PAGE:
Saturday, April 26, 2014

International Rugby: Could BC Place become a home venue for Canada?

Photo BC Place
With the rugby stronghold province of British Columbia lacking an appropriate stadium to hold home internationals to rival that of the BMO field the Canadian test team has increasingly been having its most noteworthy home internationals concentrated in Toronto. This could be set to change as The Vancouver Sun has reported that Vancouver´s BC Place could have a rugby friendly artificial playing surface installed which would give Rugby Canada a ready made stadium in the west for international competition.    

Canada's most successful Rugby World Cup campaign too date was in 1991. That year the North Americans reached the Quarter Finals after finishing second in Pool D. Canada defeated both Fiji and Romania and lost to France by six points. France advanced to face England while Canada took on New Zealand and did so with a team made up of fourteen players from British Columbia. The only player not from the western province was Al Charron who was playing for Ottawa Irish in Ontario.

The make-up of the Canadian test side has evolved to now incorporate players from more provinces in the senior squad. Indeed a number of Canada's most notable players today are from other part of the country. Hubert Buydens is from Saskatchewan, Jeff Hassler is from Alberta, Ciaran Hearn is from Newfoundland and Labrador, Jebb Sinclair is from New Brunswick while Tyler Ardron, Aaron Carpenter, Phil MacKenzie, John Moonlight and Taylor Paris are from Ontario.

A lot has changed since 1991 as the sport's centre-piece, the Rugby World Cup has become a genuine global event and the sport has become more popular in many countries. In Canada the national team is unable to compete to the same extent against leading countries as was the case not only in 1991 but for quite some time thereafter.

Canada enjoyed success such as a win against Wales in Cardiff in 1993 and wins over France and Scotland in 1994 and 2002. During this time home matches were played not at stadiums but rather traditional club fields as the profile of the sport was deemed insufficient for Rugby Canada to have the test matches played at stadiums.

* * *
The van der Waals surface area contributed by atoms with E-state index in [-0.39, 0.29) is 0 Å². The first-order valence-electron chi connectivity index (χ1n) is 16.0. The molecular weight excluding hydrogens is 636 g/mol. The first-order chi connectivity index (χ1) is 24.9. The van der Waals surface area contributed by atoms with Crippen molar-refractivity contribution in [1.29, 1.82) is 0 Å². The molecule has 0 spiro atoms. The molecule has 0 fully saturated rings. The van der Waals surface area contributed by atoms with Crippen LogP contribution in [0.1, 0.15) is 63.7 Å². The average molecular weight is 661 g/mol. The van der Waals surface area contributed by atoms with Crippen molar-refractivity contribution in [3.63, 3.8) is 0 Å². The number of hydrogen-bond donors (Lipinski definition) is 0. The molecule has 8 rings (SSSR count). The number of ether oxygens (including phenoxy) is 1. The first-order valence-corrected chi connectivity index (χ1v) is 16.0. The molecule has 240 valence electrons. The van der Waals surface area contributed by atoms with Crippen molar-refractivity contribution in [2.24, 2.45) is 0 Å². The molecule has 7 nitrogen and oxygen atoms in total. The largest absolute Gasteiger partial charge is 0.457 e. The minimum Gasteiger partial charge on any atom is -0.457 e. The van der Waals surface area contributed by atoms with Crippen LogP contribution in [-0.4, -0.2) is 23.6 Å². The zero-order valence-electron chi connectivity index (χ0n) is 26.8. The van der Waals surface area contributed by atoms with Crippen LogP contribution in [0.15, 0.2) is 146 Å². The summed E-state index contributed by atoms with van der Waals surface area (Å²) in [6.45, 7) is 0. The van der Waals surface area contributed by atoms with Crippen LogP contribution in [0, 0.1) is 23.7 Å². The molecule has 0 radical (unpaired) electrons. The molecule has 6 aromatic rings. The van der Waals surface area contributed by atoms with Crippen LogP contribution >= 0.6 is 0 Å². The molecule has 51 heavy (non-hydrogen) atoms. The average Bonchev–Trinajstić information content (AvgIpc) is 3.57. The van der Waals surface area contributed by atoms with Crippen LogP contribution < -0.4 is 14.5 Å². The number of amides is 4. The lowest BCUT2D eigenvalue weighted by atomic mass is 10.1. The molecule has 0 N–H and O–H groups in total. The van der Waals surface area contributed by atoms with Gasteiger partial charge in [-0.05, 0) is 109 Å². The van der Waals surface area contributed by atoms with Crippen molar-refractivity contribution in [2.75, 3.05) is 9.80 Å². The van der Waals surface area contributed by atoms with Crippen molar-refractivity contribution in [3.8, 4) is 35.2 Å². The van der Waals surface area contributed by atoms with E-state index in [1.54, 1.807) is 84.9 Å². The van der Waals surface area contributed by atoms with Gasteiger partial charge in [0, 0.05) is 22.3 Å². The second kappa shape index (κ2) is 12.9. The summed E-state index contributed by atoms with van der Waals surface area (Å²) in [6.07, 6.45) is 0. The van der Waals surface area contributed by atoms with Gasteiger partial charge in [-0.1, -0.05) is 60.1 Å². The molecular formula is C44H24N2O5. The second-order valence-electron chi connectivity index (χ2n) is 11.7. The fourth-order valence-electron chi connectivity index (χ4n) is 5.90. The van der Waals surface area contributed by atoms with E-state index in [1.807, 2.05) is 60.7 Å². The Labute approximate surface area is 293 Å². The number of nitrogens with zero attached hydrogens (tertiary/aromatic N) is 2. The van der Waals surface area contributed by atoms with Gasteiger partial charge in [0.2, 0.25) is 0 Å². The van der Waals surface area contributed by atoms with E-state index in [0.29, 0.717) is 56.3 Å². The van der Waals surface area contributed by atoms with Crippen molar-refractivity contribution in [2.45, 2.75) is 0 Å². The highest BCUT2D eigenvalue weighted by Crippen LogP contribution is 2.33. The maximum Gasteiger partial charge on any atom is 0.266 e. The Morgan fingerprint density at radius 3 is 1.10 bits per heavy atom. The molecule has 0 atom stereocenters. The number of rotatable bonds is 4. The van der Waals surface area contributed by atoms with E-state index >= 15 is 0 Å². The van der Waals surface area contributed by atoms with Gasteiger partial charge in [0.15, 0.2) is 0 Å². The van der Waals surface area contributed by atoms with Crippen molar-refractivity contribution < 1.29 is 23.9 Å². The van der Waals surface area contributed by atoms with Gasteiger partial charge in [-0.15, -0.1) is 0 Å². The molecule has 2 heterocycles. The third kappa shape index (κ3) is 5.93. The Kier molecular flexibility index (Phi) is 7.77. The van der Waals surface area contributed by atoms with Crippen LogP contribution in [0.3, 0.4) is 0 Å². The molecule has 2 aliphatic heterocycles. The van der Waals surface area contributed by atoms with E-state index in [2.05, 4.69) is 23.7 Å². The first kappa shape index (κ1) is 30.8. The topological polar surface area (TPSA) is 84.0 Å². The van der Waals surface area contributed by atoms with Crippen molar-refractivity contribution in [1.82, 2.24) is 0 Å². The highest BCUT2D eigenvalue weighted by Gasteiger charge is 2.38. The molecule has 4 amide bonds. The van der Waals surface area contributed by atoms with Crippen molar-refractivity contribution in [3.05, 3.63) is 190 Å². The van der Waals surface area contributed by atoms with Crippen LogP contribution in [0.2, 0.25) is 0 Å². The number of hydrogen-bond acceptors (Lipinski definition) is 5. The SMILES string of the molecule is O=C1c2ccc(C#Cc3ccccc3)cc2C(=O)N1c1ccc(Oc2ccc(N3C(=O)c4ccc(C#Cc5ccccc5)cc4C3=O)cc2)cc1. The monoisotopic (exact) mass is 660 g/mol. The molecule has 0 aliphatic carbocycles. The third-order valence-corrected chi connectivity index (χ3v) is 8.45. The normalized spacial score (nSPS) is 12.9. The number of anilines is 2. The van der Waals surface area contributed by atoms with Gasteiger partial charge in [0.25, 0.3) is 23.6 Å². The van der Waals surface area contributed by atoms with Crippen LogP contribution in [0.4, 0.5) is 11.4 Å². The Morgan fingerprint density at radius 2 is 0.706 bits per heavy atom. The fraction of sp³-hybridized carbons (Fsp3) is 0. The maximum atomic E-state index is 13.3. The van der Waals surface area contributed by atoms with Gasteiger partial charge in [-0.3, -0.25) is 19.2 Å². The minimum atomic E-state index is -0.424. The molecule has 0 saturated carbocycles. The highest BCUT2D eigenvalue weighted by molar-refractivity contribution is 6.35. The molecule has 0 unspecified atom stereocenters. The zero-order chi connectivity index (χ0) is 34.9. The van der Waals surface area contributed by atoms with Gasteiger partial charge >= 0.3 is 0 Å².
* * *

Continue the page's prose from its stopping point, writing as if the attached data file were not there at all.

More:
The decision to host the USA at the BMO Field in Toronto in August 2011 was arguably a turning point in Canadian rugby. The success of the occasion saw Rugby Canadian return to the same venue for tests against Italy and the USA in 2012 and against Ireland and the Maori All Blacks in 2013. Having set a record of 22,566 for a rugby match in Canada it was selected to host Scotland this coming June.

During the same period in which the BMO Field has come to be the unofficial home of the Canadian test rugby side few matches have been allocated to British Columbia. So much so that since 2004 the only tests played in the province were the 2009 and 2012 test matches against Russia and Georgia.

Although matches have been spread with Calgary, Edmonton, Kingston, Nepean and St John's all hosting the Vancouver area has been unable to secure matches with Nepean and Kingston joining Toronto as Ontario host cities on multiple occasions. The 2013 home test against Japan will be the first in the Vancouver area against a side thought capable of defeating the Canadians at home for over a decade.

While there is still a lot of work to be done having an IRB approved artificial surface installed at BC Place in Vancouver could change everything, opening up home fixtures for Vancouver against Six Nations teams. With seating for 54,500 people it is more than double the size of BMO Field. It also has a retractable roof making it rugby friendly at more times of the year. A realistic fixture that Rugby Canada and BC Place could aim to host as early as in November 2016 would be Canada v New Zealand. The All Blacks are soon to be confirmed as playing a test in Chicago against the USA Eagles this coming November. 

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